Sunday, June 24, 2018

Colombia's Medical Marijuana Hits a Speed Bump

Coca leaf and cannabis cures for sale in a Bogotá market.
Are the two plants really so different?
Colombia is by far the planet's biggest cocaine producer, and the cocaine economy is booming, more than quadrupling over recent years.

Now, Colombia wants to be a world leader in another drug: marijuana.

The country's cannabis strategy is full of ironies, of course. Colombia was a world marijuana leader back in the 1970s and '80s, when Colombian Gold was prized in California high schools like the one I studied in. Of course, today pot is legal in California (although it can't be imported), and California produces lots more high quality pot than Colombia does.

But hot, humid Colombia has lots better growing conditions than do temperate nations like the U.S.,

Canada and Europe, where marijuana is increasingly legal or tolerated. In particular, Colombia has drawn lots of investment from Canada, which is in the process of legalizing recreational cannabis, altho the Canadians are careful to stress that their Colombian investments involve only medicinal marijuana.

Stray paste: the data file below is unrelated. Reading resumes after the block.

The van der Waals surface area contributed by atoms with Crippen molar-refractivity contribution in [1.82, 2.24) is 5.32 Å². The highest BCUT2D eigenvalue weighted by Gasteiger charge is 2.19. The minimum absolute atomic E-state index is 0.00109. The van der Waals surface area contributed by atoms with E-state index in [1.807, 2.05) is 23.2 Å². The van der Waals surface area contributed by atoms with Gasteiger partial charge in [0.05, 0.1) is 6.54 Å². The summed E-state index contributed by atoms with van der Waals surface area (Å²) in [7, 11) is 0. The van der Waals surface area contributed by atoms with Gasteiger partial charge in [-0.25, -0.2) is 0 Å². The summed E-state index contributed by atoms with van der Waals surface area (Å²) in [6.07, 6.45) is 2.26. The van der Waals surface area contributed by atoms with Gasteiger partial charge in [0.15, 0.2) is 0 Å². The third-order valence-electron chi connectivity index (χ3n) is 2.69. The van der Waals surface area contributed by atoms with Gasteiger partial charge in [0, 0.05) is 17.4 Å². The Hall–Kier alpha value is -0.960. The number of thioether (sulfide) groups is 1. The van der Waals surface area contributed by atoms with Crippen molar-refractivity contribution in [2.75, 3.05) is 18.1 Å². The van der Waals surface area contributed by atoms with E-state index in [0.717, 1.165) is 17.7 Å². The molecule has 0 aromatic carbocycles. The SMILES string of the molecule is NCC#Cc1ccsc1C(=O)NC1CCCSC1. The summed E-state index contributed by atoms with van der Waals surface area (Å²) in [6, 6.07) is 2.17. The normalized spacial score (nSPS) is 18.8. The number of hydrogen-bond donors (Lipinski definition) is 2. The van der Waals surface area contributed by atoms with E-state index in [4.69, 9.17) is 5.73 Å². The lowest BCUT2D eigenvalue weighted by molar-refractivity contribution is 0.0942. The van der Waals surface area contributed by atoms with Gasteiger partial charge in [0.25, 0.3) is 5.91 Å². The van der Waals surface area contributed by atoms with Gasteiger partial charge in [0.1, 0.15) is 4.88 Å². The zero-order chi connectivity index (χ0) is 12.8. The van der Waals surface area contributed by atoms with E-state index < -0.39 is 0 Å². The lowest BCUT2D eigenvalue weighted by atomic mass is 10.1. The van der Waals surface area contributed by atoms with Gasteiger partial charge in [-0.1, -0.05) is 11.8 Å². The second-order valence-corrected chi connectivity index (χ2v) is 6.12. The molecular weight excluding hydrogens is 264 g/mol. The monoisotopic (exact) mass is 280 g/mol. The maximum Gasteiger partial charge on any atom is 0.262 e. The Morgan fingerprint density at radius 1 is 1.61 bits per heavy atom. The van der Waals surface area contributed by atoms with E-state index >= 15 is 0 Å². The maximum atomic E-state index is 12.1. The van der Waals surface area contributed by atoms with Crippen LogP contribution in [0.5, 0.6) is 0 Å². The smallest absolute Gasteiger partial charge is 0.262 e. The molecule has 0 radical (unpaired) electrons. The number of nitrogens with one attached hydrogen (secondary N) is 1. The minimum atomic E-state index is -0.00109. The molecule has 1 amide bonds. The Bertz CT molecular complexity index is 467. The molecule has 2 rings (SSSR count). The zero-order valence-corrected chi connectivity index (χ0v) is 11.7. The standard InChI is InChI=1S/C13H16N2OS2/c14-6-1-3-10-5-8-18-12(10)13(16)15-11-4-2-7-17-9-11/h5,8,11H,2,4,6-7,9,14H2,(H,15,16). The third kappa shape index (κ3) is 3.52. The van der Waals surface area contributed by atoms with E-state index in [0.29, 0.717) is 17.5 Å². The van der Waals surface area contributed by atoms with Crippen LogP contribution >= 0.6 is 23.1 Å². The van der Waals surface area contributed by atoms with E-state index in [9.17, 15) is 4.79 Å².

Colombia's cocaine industry continues costing the country immense amounts of money to pay for carnage and law enforcement, while its marijuana businesses will soon be paying taxes and creating legal employment, like the tobacco and alcohol industries.

Is there a lesson here about the best way to manage mind-altering substances?

Colombia's cannabis industry suffered a black eye a few weeks ago when a group of Israeli cannabis tourists and their guide were kidnapped after visiting a medicinal marijuana plantation near Cali. The kidnappers, who were apparently dissident FARC guerrillas, released the tourists but killed the guide, after demanding an astronomical ransom from her family. Whether the kidnappers were motivated by money or paranoia about strangers entering their region is not clear. But the tragedy was only marginally related to marijuana, which was what drew the tourists into the troubled region, but did not cause the crime.
Mónica Berenice Blanco Sossa,
m
urdered Argentine-Colombian tourist guide. 

Some have suggested that the tragedy was the fault of the guide and the tourists for pursuing mind-altering substances. That's an interesting sentiment. I'll wait for them to prohibit tourists from consuming alcohol, tobacco and caffeine, as well.

By Mike Ceaser, of Bogotá Bike Tours

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